Cincinnati Reds: A storied franchise, but one fortunately stocked with the greatest team ever assembled, from which I drew three choices: Johnny Bench, Joe Morgan, and Pete Rose. Barry Larkin made the list because not everyone could be from the Big Red Machine, and also because I’m horrendously biased, and also because he’s one of the best shortstops to ever play the game.

Cleveland Indians: Another bout of toughies. Tris Speaker and Nap Lajoie represent the senior days, Bob Feller represents the last team to win a championship, and Jim Thome represents the glory days of the 90’s team that just missed the cut as an all-time great. (Note: you might notice a trend where I try and spread the wealth over the entirety of a franchise’s history, rather than lumping a bunch of players together (my Reds excepted, because Big Red Machine). Yes, this was intentional. Yes, it was easy, because the players usually transcend time. Yes, I’m still a sucker for great stories from Ken Burns’s Baseball.)

Colorado Rockies: A toughie, because…well, there’s not a lot to pick from here. So I threw some darts and got Larry Walker, Todd Helton, Dante Bichette (because why not, hell, who else represents Colorado baseball history?), and Troy Tulowitzki (our second active player!).

Detroit Tigers: Ty Cobb and Hank Greenberg were easy choices. So was Al Kaline. I went with Alan Trammell over Charlie Gehringer because Trammell might be one of the best players not within the Hall of Fame, and this felt like a good sympathy vote, and I went with him over Miguel Cabrera because, you know, Trammell actually won a World Series.


Houston Astros: Jeff Bagwell and Craig Biggio were easy choices. J.R. Richard was fun because of nostalgia. Nolan Ryan makes his first team here (more on that later). Other than that…hey, look, they’re in first place now!

Kansas City Royals: There’s really two eras to choose from here. With that in mind, I picked George Brett, Bret Saberhagen, and Dan Quisenberry from the great teams of the 80’s, and Alex Gordon from the current hey-day. Sue me for recency bias.

Los Angeles Angels of Anaheim: Speaking of recency bias, all of these players suited up post 1990, which really says a lot about the lack of history in Anaheim. Tim Salmon, Garrett Anderson, Chuck Finley made the cut, with Mike Trout coming in over Vladdy and Nolan. Trout gets it because a) he’s amazing, and somehow still getting better, and b) those guys make teams elsewhere.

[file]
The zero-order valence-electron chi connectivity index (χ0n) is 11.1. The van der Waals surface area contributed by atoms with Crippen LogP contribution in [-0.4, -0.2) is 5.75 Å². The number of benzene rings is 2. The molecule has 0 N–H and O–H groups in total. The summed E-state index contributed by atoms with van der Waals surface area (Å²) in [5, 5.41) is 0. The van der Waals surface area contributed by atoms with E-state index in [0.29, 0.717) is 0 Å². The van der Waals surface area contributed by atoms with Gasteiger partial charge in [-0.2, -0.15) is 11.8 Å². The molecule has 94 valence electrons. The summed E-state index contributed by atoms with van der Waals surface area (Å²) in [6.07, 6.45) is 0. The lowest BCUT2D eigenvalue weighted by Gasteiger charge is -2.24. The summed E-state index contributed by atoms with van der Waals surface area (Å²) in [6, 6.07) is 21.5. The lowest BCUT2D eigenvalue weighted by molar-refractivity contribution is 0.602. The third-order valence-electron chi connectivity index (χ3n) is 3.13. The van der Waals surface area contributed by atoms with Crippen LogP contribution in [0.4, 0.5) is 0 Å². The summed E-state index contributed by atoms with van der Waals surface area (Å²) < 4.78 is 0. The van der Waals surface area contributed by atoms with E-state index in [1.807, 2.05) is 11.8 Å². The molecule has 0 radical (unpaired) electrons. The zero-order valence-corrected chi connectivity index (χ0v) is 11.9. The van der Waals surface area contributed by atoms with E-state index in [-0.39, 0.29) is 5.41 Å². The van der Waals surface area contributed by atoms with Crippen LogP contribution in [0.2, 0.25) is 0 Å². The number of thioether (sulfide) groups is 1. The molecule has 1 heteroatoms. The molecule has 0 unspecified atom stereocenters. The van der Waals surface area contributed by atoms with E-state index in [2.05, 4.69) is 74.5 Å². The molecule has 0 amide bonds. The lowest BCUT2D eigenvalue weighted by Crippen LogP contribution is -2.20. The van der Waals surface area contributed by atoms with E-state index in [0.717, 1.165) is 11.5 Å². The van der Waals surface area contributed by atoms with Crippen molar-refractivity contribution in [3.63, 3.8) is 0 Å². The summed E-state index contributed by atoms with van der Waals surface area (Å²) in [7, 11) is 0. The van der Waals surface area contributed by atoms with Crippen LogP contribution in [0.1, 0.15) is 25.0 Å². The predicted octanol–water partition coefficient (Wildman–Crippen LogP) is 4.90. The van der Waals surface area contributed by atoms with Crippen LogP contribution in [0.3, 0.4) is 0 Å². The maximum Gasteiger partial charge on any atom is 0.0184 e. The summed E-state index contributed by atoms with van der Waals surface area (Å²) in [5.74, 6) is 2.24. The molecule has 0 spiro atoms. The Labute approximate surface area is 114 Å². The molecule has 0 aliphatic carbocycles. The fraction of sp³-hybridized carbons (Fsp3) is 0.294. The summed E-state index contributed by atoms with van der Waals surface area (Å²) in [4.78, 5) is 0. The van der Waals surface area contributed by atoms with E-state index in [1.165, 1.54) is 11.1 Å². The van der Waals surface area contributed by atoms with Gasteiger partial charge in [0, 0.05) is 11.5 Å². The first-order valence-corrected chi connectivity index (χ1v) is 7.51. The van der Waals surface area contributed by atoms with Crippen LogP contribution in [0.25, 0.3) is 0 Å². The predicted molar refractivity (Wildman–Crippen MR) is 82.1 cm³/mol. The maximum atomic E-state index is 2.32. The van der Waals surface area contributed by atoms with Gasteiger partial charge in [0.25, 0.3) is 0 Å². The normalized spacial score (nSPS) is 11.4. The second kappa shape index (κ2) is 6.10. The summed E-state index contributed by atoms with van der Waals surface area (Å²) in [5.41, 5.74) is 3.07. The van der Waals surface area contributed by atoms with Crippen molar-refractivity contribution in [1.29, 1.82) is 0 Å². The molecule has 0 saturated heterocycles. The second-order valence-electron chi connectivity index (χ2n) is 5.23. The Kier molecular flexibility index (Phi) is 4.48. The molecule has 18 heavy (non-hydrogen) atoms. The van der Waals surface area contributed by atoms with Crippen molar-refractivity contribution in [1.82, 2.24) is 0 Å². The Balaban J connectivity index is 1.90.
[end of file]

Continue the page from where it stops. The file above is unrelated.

Los Angeles Dodgers: Another difficult decision, but not too hard once you look at it closely. Anyone who doesn’t vote for Jackie Robinson hates anything nice in the world. Sandy Koufax and Roy Campanella make the cut as well. For the more recent teams, I went with Fernando Valenzuela over Steve Garvey, Don Drysdale, Duke Snider, and my beloved Clayton Kershaw, though if Kershaw continues to be the Greatest Pitcher of My Generation, Fernandomania would be the first one out.

Milwaukee Brewers: Um… I plead incompetence, so here’s resident Recorder Brewers fan J.’s choices: Robin Yount, Paul Molitor (with reluctance), Cecil Cooper, and Teddy Higuera (write-in). Also, J. might be drinking heavily right now in despondency.

Minnesota Twins: Walter Johnson represents the Washington Senators, and may still possibly be the greatest pitcher ever. Harmon Killebrew and Kirby Puckett stand for the glory years, and Joe Mauer is a potential Hall of Famer who is still active. Apologies to Bert Blyleven, Rod Carew, Jim Kaat, and Tony Oliva.

New York Mets: Tom Seaver is there for the Miracle Mets, while Dwight “Doc” Gooden represents the ’86 team, along with Gary Carter (the other double dipper on my list. Mike Piazza rounds out the other New York team – one with a fair bit of history of its own.

New York Yankees: Babe Ruth. Joe DiMaggio. Mickey Mantle. Derek Jeter. I could’ve chosen the other four, and the list would still be good. The Yankees are just criminally unfair.

Oakland A’s: Jimmy Foxx was the inspiration for Tom Hanks character in A League of Their Own – and was also a damn good hitter. Reggie Jackson and Catfish Hunter make the list as part of that great early 70’s team, and Rickey Henderson might be the greatest leadoff hitter ever. Not a hard choice for a team that surprises in so many ways.